When it comes to using, developing, and promoting software, the numerous licenses that accompany them can be confusing for even expert users. Open-source and proprietary licenses often butt heads. One lets people use software more freely whereas the latter promotes a closed and guarded method of licensing.
In this post, we compare both open and proprietary licenses. We also discuss whether they work well together or the relationship is estranged.
An Introduction to Software Licensing
For the uninitiated, software comes broadly in two different formats. Let’s go over both open source and proprietary (or closed-source) licensing.
Open Source Licensing
Open source is a type of copyright license that lets developers view, modify, and share the source code from a computer program. It’s usually freeware, although premium open-source software is also available.
Usually, the developer will choose a specific open-source license, appropriate for the work. There are many available, such as the GNU General Public License (GPL), the MIT License, or the Mozilla Public License (MPL).
Given there are more eyes on the code, there’s the potential for the strength in these numbers to help enforce the license used. What’s more, users will have more of a vested interest in carrying out code reviews, given that they will be the primary customer.
However, open-source software and hardware often comes “as-is,” usually with no guarantee of stability or support. As such, unless there’s a premium tier available for a piece of software, you may have compatibility problems with your system and other software.
Compared to open-source licenses, proprietary licensing doesn’t have any oversight apart from legal trading laws – in this case, the developer rules of how the software can be used. As such, you’ll often find a fervent “hacking” community around certain pieces of popular software.
Almost every proprietary title requires you to accept a long set of Terms and Conditions. Once you accept this legal document, it becomes a binding contract between you and the developer, which means you’re liable for any terms you break.
However, proprietary licensing often provides bug fixes, patches, and support to paying end users. This isn’t always the case, but premium proprietary software has a vested interest from the developer to ensure it works for users. This is because they’re the only ones who can resolve issues.
This also results in problems for users who rely on software that gets abandoned by the developer – often, the licenses remain active.
Comparing Open-Source and Proprietary Licenses
When looking at both open-source and proprietary licensing, there are a few key differences. Let’s take a look at a summary table showing how both licensing models compare.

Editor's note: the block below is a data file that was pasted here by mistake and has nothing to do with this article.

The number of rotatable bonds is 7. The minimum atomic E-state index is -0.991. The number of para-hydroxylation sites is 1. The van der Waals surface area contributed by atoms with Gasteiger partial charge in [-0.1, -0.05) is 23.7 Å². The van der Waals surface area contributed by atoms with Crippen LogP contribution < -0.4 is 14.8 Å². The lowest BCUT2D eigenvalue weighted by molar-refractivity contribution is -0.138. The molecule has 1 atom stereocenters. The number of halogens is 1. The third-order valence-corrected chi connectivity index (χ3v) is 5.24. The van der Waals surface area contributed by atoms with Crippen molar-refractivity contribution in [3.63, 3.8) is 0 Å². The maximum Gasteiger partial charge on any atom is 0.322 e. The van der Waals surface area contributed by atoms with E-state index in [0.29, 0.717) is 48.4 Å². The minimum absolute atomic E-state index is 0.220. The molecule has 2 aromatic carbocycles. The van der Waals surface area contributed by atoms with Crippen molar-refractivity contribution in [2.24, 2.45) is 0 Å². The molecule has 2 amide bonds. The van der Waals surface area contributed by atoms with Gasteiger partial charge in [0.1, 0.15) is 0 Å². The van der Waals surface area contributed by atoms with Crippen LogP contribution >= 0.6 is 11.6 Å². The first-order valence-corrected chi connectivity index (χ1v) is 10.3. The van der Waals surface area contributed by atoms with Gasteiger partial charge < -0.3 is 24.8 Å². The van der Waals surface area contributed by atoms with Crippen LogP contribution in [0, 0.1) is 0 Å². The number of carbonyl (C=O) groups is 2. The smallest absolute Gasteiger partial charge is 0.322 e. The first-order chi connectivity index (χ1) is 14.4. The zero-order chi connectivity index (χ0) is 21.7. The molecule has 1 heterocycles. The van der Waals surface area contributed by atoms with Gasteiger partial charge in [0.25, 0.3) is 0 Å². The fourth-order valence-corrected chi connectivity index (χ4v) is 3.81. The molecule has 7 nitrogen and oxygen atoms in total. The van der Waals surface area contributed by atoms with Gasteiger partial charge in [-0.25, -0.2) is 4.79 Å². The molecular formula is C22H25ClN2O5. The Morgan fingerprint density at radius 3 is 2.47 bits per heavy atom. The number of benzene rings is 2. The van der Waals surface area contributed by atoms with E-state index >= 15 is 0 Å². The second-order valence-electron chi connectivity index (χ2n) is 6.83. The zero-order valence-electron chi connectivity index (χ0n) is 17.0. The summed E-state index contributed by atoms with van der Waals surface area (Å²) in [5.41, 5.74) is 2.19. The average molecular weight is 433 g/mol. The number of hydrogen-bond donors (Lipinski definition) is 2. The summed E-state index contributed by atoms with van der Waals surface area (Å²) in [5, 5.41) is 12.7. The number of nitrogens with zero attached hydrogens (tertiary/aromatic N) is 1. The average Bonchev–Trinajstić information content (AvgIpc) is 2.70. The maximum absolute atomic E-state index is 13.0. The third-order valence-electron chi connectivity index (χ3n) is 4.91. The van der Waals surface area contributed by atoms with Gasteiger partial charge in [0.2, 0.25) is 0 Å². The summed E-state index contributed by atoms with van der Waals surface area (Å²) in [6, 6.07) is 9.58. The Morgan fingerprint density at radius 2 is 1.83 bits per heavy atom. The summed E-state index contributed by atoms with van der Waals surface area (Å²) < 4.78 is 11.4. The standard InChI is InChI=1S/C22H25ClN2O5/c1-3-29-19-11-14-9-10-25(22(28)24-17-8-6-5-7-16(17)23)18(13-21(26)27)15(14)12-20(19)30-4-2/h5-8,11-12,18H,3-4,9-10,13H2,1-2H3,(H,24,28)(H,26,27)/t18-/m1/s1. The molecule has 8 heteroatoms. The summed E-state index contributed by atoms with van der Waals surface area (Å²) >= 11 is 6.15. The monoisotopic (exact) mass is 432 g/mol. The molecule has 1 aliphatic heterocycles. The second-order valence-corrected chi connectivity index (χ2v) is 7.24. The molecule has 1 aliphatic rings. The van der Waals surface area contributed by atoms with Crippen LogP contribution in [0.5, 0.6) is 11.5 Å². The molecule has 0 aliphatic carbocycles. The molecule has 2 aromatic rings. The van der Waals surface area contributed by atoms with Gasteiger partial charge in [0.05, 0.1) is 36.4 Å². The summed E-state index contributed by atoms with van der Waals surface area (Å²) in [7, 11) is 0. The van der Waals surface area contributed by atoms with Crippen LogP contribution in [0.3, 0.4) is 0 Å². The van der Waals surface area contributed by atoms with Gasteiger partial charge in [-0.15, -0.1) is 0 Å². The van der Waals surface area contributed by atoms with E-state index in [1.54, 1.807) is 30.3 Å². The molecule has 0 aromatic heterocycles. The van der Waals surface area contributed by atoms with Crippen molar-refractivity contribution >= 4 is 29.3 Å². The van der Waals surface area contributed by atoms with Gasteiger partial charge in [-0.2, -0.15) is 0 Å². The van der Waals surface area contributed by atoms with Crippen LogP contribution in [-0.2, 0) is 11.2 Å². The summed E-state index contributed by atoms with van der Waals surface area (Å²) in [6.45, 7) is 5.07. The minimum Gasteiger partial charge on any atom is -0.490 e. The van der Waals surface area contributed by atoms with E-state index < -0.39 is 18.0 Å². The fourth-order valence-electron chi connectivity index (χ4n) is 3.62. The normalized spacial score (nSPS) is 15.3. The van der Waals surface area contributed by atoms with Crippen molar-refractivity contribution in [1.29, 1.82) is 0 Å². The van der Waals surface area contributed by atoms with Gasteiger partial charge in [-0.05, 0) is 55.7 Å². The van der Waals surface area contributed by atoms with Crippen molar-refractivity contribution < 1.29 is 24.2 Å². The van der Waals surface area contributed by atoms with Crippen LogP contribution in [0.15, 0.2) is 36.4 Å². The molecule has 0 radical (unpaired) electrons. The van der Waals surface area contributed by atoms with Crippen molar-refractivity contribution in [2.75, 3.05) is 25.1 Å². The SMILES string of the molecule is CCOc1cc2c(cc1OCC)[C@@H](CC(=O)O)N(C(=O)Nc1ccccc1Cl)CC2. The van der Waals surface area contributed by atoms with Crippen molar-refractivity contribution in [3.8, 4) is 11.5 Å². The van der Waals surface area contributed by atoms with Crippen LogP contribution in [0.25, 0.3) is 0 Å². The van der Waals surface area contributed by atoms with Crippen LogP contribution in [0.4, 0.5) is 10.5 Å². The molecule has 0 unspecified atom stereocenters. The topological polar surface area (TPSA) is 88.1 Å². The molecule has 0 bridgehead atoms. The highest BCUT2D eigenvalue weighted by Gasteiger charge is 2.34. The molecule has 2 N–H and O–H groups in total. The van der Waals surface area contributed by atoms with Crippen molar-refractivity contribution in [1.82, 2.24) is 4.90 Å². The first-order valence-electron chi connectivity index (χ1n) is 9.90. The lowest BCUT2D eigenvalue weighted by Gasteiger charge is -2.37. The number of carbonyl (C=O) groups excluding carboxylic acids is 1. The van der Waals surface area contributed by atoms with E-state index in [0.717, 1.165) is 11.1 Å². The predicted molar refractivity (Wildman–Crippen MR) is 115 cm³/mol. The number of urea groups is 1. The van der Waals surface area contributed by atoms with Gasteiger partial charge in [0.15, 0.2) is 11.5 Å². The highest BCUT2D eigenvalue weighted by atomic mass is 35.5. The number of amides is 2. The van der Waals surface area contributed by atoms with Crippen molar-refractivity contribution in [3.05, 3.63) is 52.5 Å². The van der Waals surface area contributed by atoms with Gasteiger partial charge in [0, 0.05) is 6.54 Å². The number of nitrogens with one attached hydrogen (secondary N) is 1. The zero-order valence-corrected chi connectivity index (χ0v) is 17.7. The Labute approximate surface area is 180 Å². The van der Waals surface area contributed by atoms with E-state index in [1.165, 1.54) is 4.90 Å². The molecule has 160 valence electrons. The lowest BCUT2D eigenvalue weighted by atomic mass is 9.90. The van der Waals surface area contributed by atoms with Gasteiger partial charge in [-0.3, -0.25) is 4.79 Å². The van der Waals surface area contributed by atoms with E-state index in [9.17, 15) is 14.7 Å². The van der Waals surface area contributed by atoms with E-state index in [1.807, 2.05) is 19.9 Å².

|Cost||Usually free, sometimes with premium elements||Set by the developer, although it can be free|
|Copyright||Licensed, credit given to the original developer when modified||Licensed by the developer only, with the licensee granted the rights to use it|
|Source Code Ownership||No ownership rights||The developer owns the rights|
|Source Code Modifications||Anyone can modify and repurpose the code||Only the developer can view and modify the source code|
Overall, open-source and proprietary licensing have two different goals in mind. The former values a collaborative development community taking a basic idea further. However, the latter is arguably more focused on protecting usage rights and making profit in the first instance.
Can Open-Source and Proprietary Licenses Work Well Together?
There are numerous examples of open-source and proprietary licensing models meshing well together. For example, popular coding developer JetBrains provides open-source (and free) versions of its proprietary licensed premium software.
However, other companies have embraced open source in a different way. Both Google and Microsoft have created or acquired open-source projects to build a proprietary product. Both Google Chrome and Github are proprietary but sit on top of the Chromium browser and Git respectively.
In contrast, Elastic has rescinded its open-source licensing for Elasticsearch, as they say Amazon has unethically profited from the software. It shows there’s still an ideological difference between the two viewpoints.
In short, open and proprietary licenses will always rub each other the wrong way. However, there can be a system where companies still retain brand rights while letting users study and tweak the code. The benefits to the codebase and user security are of immense benefit to everyone.
We recently took a look at the best open-source software to use in 2021. Are you an open-source advocate, or does proprietary licensing make more sense to you? Let us know in the comments section below!